We received positive feedback about our previous post focused on Harmonics for the Fretless Bass. It seems the fretless audience is very receptive to technique related content, so let’s take another chance to run through a “How-to” piece.

Today we turn our attention to the almighty Vibrato. For those of you with official musical training or education, vibrato should come as second nature. But for many of today’s players, the concept is still new or something “other bassists do.”

First a definition from WikiPedia:

Vibrato is a musical effect consisting of a regular, pulsating change of pitch.

For the fretless bassist, this technique can provide a great deal of flexibility and tonal control. Remember, the tone you can create is one of the most important reasons to play fretless in the first place.

Vibrato Technique

Vibrato can be achieved in multiple ways. Let’s start with the most common technique employed on fretless.

Bending Vibrato

Similar to the typical bends and vibrato you see on electric or acoustic guitars, the easiest vibrato to learn is the bending type.  To employ this technique, simply press down where you want a note to be, and bend the string upward. Then waver it between up and the original position at a fast or slow speed.

There is one catch for fretless – if you want to be able to pivot the vibrato around the actual note, you need to fret just below it. The reason for this? If you “fret” the note exactly on it, you can only waver the string above the note. To get the full range smoothness, drop down about 1/4 of an interval and start bending. You will pass over the note of choice on both the up and down motion of the bend.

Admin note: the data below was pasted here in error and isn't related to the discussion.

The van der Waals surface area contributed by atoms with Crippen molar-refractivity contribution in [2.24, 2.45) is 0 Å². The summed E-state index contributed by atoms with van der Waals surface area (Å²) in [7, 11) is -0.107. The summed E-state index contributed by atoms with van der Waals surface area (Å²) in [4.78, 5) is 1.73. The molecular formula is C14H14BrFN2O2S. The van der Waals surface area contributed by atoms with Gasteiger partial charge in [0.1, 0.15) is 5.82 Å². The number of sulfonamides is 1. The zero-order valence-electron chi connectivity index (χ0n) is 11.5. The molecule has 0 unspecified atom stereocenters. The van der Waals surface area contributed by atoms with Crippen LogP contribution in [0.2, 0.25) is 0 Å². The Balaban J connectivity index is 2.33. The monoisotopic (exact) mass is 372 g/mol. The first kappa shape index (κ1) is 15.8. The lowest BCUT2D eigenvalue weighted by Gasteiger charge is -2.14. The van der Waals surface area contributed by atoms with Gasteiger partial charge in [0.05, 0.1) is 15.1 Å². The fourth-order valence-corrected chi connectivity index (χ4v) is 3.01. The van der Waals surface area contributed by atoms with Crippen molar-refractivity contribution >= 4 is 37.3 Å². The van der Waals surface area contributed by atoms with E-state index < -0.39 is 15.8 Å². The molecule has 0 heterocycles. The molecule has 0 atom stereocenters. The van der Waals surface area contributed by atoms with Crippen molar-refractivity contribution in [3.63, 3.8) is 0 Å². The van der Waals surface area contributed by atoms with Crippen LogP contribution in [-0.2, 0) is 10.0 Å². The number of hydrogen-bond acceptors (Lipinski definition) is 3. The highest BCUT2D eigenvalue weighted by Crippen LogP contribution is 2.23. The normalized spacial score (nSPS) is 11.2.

Sliding Vibrato

Sliding vibrato is the most commonly used approach on the fretless bass. To use this technique, you fret right at the main note you want to “color up”. Then, you literally slide your fretting finger along the string itself, crossing the note in each direction like you did with the bending approach. Although this is more difficult to execute smoothly, it provides a better overall sound on fretless.

While bending vibrato can be used on fretted basses, sliding vibrato cannot. Why? Because sliding from fret to fret does not elicit the nice “wah”-like undertones you get on fretless. Basically, you are doing a slide from note-to-note. In other words, this is a special technique reserved only for fretless string instruments.

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That’s all I have for you today. Check back next Friday for Part II of our Vibrato 101 content.

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We received positive feedback about our previous post focused on Harmonics for the Fretless Bass. It seems the fretless audience is very receptive to technique related content, so let's take another chance to run through a 'How-to' piece. Today we turn our attention to the almighty Vibrato. For those of...